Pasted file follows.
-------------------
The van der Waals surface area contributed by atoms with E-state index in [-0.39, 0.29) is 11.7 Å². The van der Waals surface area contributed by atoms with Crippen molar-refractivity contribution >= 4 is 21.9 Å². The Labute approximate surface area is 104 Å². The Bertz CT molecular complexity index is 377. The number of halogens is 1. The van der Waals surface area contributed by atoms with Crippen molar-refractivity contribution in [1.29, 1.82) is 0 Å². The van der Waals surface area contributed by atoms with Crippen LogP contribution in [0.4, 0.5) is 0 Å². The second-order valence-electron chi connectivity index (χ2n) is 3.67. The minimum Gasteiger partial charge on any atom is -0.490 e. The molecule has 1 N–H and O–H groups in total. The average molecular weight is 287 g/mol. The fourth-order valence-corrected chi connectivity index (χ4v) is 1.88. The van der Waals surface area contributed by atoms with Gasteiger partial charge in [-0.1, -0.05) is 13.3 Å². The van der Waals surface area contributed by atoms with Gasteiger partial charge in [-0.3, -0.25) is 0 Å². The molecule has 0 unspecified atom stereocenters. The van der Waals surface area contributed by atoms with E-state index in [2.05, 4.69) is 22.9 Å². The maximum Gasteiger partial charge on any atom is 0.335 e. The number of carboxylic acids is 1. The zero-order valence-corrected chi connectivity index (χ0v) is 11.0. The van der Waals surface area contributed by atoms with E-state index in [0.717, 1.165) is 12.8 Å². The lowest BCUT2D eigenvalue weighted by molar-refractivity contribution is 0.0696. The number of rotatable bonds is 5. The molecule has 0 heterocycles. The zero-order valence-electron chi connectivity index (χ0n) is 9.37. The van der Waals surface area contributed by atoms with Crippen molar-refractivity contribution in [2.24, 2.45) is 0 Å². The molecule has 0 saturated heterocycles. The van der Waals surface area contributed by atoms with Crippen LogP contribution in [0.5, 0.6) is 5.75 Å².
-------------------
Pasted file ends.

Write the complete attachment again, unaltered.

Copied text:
The van der Waals surface area contributed by atoms with E-state index in [-0.39, 0.29) is 11.7 Å². The van der Waals surface area contributed by atoms with Crippen molar-refractivity contribution >= 4 is 21.9 Å². The Labute approximate surface area is 104 Å². The Bertz CT molecular complexity index is 377. The number of halogens is 1. The van der Waals surface area contributed by atoms with Crippen molar-refractivity contribution in [1.29, 1.82) is 0 Å². The van der Waals surface area contributed by atoms with Crippen LogP contribution in [0.4, 0.5) is 0 Å². The second-order valence-electron chi connectivity index (χ2n) is 3.67. The minimum Gasteiger partial charge on any atom is -0.490 e. The molecule has 1 N–H and O–H groups in total. The average molecular weight is 287 g/mol. The fourth-order valence-corrected chi connectivity index (χ4v) is 1.88. The van der Waals surface area contributed by atoms with Gasteiger partial charge in [-0.1, -0.05) is 13.3 Å². The van der Waals surface area contributed by atoms with Gasteiger partial charge in [-0.3, -0.25) is 0 Å². The molecule has 0 unspecified atom stereocenters. The van der Waals surface area contributed by atoms with E-state index in [2.05, 4.69) is 22.9 Å². The maximum Gasteiger partial charge on any atom is 0.335 e. The number of carboxylic acids is 1. The zero-order valence-corrected chi connectivity index (χ0v) is 11.0. The van der Waals surface area contributed by atoms with E-state index in [0.717, 1.165) is 12.8 Å². The lowest BCUT2D eigenvalue weighted by molar-refractivity contribution is 0.0696. The number of rotatable bonds is 5. The molecule has 0 heterocycles. The zero-order valence-electron chi connectivity index (χ0n) is 9.37. The van der Waals surface area contributed by atoms with Crippen molar-refractivity contribution in [2.24, 2.45) is 0 Å². The molecule has 0 saturated heterocycles. The van der Waals surface area contributed by atoms with Crippen LogP contribution in [0.5, 0.6) is 5.75 Å².